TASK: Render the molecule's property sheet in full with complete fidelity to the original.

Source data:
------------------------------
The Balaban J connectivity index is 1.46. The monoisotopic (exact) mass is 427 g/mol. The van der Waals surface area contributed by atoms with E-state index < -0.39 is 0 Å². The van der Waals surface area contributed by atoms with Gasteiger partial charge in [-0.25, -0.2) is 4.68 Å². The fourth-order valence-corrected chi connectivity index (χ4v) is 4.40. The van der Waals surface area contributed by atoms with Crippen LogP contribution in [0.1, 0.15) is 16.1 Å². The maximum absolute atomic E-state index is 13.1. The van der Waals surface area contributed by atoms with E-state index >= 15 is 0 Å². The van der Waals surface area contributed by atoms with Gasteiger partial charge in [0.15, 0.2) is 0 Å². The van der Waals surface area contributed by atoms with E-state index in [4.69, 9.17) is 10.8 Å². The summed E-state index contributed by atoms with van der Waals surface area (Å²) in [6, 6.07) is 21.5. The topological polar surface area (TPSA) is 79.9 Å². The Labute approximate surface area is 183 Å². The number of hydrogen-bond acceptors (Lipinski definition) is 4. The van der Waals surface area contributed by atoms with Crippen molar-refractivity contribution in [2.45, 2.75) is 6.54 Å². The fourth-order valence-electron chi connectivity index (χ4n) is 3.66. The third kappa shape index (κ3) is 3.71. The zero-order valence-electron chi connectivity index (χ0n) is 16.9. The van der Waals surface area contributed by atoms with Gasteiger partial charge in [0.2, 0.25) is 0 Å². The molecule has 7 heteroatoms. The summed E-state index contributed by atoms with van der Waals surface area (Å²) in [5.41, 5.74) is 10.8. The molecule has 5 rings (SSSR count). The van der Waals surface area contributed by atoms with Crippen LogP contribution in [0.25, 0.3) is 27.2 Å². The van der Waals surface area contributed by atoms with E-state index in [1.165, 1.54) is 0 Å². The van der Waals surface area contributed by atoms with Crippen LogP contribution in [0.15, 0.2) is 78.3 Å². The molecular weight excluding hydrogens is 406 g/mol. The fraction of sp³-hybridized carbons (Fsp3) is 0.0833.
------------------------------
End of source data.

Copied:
The Balaban J connectivity index is 1.46. The monoisotopic (exact) mass is 427 g/mol. The van der Waals surface area contributed by atoms with E-state index < -0.39 is 0 Å². The van der Waals surface area contributed by atoms with Gasteiger partial charge in [-0.25, -0.2) is 4.68 Å². The fourth-order valence-corrected chi connectivity index (χ4v) is 4.40. The van der Waals surface area contributed by atoms with Crippen LogP contribution in [0.1, 0.15) is 16.1 Å². The maximum absolute atomic E-state index is 13.1. The van der Waals surface area contributed by atoms with E-state index >= 15 is 0 Å². The van der Waals surface area contributed by atoms with Gasteiger partial charge in [0.15, 0.2) is 0 Å². The van der Waals surface area contributed by atoms with E-state index in [4.69, 9.17) is 10.8 Å². The summed E-state index contributed by atoms with van der Waals surface area (Å²) in [6, 6.07) is 21.5. The topological polar surface area (TPSA) is 79.9 Å². The Labute approximate surface area is 183 Å². The number of hydrogen-bond acceptors (Lipinski definition) is 4. The van der Waals surface area contributed by atoms with Crippen molar-refractivity contribution in [2.45, 2.75) is 6.54 Å². The fourth-order valence-electron chi connectivity index (χ4n) is 3.66. The third kappa shape index (κ3) is 3.71. The zero-order valence-electron chi connectivity index (χ0n) is 16.9. The van der Waals surface area contributed by atoms with Gasteiger partial charge in [0.2, 0.25) is 0 Å². The molecule has 7 heteroatoms. The summed E-state index contributed by atoms with van der Waals surface area (Å²) in [5.41, 5.74) is 10.8. The molecule has 5 rings (SSSR count). The van der Waals surface area contributed by atoms with Crippen LogP contribution in [0.25, 0.3) is 27.2 Å². The van der Waals surface area contributed by atoms with E-state index in [1.165, 1.54) is 0 Å². The van der Waals surface area contributed by atoms with Crippen LogP contribution in [0.15, 0.2) is 78.3 Å². The molecular weight excluding hydrogens is 406 g/mol. The fraction of sp³-hybridized carbons (Fsp3) is 0.0833.